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WAR

Published On January 5, 2015

POLICY

Foreign Wars, Domestic Tragedies

Families of returning veterans sometimes develop mental health problems of their own. An MGH team studies the problem and looks for solutions.

The U.S. involvement in the Iraq and Afghanistan wars is winding down, and soldiers’ stories are disappearing from the news. Yet the wars have left an emotional aftermath. An estimated 10% to 18% of the veterans of those conflicts experience post traumatic stress disorder, and this “invisible wound” creates ripple effects that can extend to family members. A study by researchers at the Veterans Administration Puget Sound Health Care System and the University of Utah suggests that in some cases, the effects of PTSD can affect all family members.

The study examined 65 couples in which the husband or male partner was an Iraq or Afghanistan veteran. In 33 of these couples the veteran had PTSD. As couples discussed an issue they disagreed about, researchers found that the spouses of those with PTSD displayed greater anxiety and higher levels of dangerous cardiovascular activity than did their partners who had PTSD. The couples dealing with the condition also showed higher levels of distress in their relationships.

Treating PTSD and other invisible wounds of war is the mission of the Home Base Program, a collaboration between Massachusetts General Hospital and the Red Sox Foundation, which provides clinical care and support services to veterans and their families.

For couples dealing with PTSD, Home Base provides a therapy model using cognitive behavioral conjoint therapy (CBCT) — a type of treatment designed to address the symptoms of PTSD in one partner while also improving communication and relationship skills.

This communication-based approach takes aim at one of the hallmark symptoms of PTSD: emotional numbness. A spouse may feel frustrated and shut out from intimacy, according to Shiri Cohen, PhD, a clinical psychologist providing couples and family treatment with the Home Base program. “Couples will often say that they have communication issues, but that may be code for something more profound — a feeling of disconnect and isolation in the relationships,” Cohen says. “Spouses will tell me, ‘I’m in this partnership but he’s not really there.’”

The therapy begins by teaching the couple to recognize the ways that PTSD can affect the nervous system — for instance, by triggering an exaggerated startle response. The therapist helps the couple find the right techniques to negotiate tense moments. They also learn to brainstorm alternative ways of thinking about war experience that may linger, such as persistent thoughts of guilt or fear. This work that the spouses undertake together, says Cohen, capitalizes on a couple’s shared emotional resources while also building those resources further through an emotionally intimate recovery process.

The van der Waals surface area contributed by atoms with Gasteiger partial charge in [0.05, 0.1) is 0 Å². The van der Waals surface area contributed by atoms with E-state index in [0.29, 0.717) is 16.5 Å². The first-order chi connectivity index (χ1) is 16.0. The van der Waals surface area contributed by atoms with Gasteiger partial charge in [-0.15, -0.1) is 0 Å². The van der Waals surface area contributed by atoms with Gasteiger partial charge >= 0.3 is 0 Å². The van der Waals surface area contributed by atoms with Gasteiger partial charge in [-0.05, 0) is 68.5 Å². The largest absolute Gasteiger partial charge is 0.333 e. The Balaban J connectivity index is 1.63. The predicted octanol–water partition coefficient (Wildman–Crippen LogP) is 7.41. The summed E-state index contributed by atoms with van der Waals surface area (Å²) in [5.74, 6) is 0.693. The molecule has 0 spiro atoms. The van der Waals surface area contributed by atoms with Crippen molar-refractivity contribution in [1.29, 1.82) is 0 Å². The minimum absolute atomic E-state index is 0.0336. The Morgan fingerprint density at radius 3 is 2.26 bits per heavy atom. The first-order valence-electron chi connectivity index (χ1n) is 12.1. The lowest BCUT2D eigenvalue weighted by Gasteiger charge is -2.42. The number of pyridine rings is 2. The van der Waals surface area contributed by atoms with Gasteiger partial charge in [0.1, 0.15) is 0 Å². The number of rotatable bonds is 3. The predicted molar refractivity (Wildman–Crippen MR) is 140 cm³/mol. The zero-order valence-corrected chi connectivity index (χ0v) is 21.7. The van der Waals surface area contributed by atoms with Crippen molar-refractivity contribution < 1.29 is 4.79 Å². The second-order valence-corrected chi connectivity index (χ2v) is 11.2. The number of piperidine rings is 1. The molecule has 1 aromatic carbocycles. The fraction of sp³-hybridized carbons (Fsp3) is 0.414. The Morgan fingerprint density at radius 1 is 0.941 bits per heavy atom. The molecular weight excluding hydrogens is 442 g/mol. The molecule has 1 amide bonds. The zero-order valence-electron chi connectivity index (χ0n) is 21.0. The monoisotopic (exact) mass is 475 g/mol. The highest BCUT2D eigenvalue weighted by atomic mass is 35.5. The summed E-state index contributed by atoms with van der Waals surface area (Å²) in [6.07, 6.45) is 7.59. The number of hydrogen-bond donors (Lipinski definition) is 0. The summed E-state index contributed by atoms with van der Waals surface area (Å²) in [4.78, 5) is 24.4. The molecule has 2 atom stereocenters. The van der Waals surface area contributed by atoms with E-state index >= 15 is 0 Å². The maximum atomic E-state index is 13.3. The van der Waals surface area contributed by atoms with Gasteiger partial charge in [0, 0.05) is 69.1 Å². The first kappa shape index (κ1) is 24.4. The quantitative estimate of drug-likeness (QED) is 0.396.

Children, too, may experience ripple effects. When a parent seems different from when he or she left, kids may feel anxious and confused. “The emotional withdrawal, disengagement from shared activities, and irritability of a parent with PTSD can leave kids feeling like the parent doesn’t love them anymore,” says Bonnie Ohye, PhD, acting clinical director of the Family Team at Home Base. Some children may act out, withdraw, or develop a short fuse themselves.

Others can develop academic or social difficulties. A 2013 study of more than 14,000 California children in seventh, ninth and 11th grades found that those who’d had a parent or sibling deployed were 40% more likely to report feelings of sadness or hopelessness, 24% more apt to experience suicidal thoughts and 15% more likely to feel depressed than peers who didn’t have a family member in the military.

Home Base offers support, consultation, and connection with care providers to parents and children as they process a parent’s war injury, deployment or their own emotions. “Kids can worry that if they’re really honest with their parents it will damage their relationship,” Ohye says. The therapeutic process will ideally help children and parents learn how to re-connect with one another.

Since its inception, the Home Base program has served more than 7,500 veterans and military family members with clinical care and support.

To further extend its reach, Home Base has partnered with MGH’s Psychiatry Academy to develop “From the War Zone to the Home Front,” a free, online training program that helps train health care providers to recognize and address the mental health needs of veterans and their families.

The program trains community clinicians to recognize and treat problems that returning veterans and military families face. “Some of it is just raising awareness to ask — are you part of a military family? So many clinicians never ask,” says Naomi Simon, MD, MSc, Chief Medical Officer of the Home Base Program.

The online courses began in 2012, and since then, Home Base has trained over 14,000 providers nationwide to recognize and respond to invisible wounds of war in their clinical practices.

Participants hail from all over the U.S. and include social workers, psychologists, nurses and physicians.

One of the Home Base Program’s most important objectives is to spread the message that PTSD and other invisible wounds are highly treatable, says Paula K. Rauch, MD, program director for the Family Team at Home Base. “That’s an under-told story,” she says. “There is hope.”

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